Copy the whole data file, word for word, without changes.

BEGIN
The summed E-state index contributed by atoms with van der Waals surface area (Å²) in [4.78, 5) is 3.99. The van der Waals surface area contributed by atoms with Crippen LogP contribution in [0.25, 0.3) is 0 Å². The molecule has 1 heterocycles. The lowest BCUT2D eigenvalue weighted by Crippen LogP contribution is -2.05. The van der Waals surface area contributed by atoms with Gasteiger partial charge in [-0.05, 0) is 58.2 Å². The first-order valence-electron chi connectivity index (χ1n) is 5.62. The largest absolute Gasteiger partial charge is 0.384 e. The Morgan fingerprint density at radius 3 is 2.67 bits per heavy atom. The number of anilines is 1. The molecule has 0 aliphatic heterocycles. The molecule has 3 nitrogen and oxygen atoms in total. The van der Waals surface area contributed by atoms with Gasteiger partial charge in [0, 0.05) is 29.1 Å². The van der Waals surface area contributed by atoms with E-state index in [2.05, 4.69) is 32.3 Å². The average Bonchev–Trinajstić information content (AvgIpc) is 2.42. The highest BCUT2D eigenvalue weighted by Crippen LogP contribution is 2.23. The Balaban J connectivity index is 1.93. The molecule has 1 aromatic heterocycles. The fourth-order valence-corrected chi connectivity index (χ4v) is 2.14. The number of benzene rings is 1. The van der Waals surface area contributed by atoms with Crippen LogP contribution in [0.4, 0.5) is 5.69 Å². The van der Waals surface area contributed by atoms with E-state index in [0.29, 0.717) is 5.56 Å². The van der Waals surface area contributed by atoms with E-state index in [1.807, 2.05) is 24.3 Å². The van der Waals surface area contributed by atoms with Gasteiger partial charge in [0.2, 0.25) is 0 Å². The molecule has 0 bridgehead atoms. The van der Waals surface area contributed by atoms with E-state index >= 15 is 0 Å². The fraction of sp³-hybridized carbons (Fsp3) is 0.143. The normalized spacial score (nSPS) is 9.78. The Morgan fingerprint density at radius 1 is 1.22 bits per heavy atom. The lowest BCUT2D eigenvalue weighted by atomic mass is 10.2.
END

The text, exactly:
The summed E-state index contributed by atoms with van der Waals surface area (Å²) in [4.78, 5) is 3.99. The van der Waals surface area contributed by atoms with Crippen LogP contribution in [0.25, 0.3) is 0 Å². The molecule has 1 heterocycles. The lowest BCUT2D eigenvalue weighted by Crippen LogP contribution is -2.05. The van der Waals surface area contributed by atoms with Gasteiger partial charge in [-0.05, 0) is 58.2 Å². The first-order valence-electron chi connectivity index (χ1n) is 5.62. The largest absolute Gasteiger partial charge is 0.384 e. The Morgan fingerprint density at radius 3 is 2.67 bits per heavy atom. The number of anilines is 1. The molecule has 0 aliphatic heterocycles. The molecule has 3 nitrogen and oxygen atoms in total. The van der Waals surface area contributed by atoms with Gasteiger partial charge in [0, 0.05) is 29.1 Å². The van der Waals surface area contributed by atoms with E-state index in [2.05, 4.69) is 32.3 Å². The average Bonchev–Trinajstić information content (AvgIpc) is 2.42. The highest BCUT2D eigenvalue weighted by Crippen LogP contribution is 2.23. The Balaban J connectivity index is 1.93. The molecule has 1 aromatic heterocycles. The fourth-order valence-corrected chi connectivity index (χ4v) is 2.14. The number of benzene rings is 1. The van der Waals surface area contributed by atoms with Crippen LogP contribution in [0.4, 0.5) is 5.69 Å². The van der Waals surface area contributed by atoms with E-state index in [0.29, 0.717) is 5.56 Å². The van der Waals surface area contributed by atoms with E-state index in [1.807, 2.05) is 24.3 Å². The van der Waals surface area contributed by atoms with Gasteiger partial charge in [0.2, 0.25) is 0 Å². The molecule has 0 bridgehead atoms. The van der Waals surface area contributed by atoms with E-state index >= 15 is 0 Å². The fraction of sp³-hybridized carbons (Fsp3) is 0.143. The normalized spacial score (nSPS) is 9.78. The Morgan fingerprint density at radius 1 is 1.22 bits per heavy atom. The lowest BCUT2D eigenvalue weighted by atomic mass is 10.2.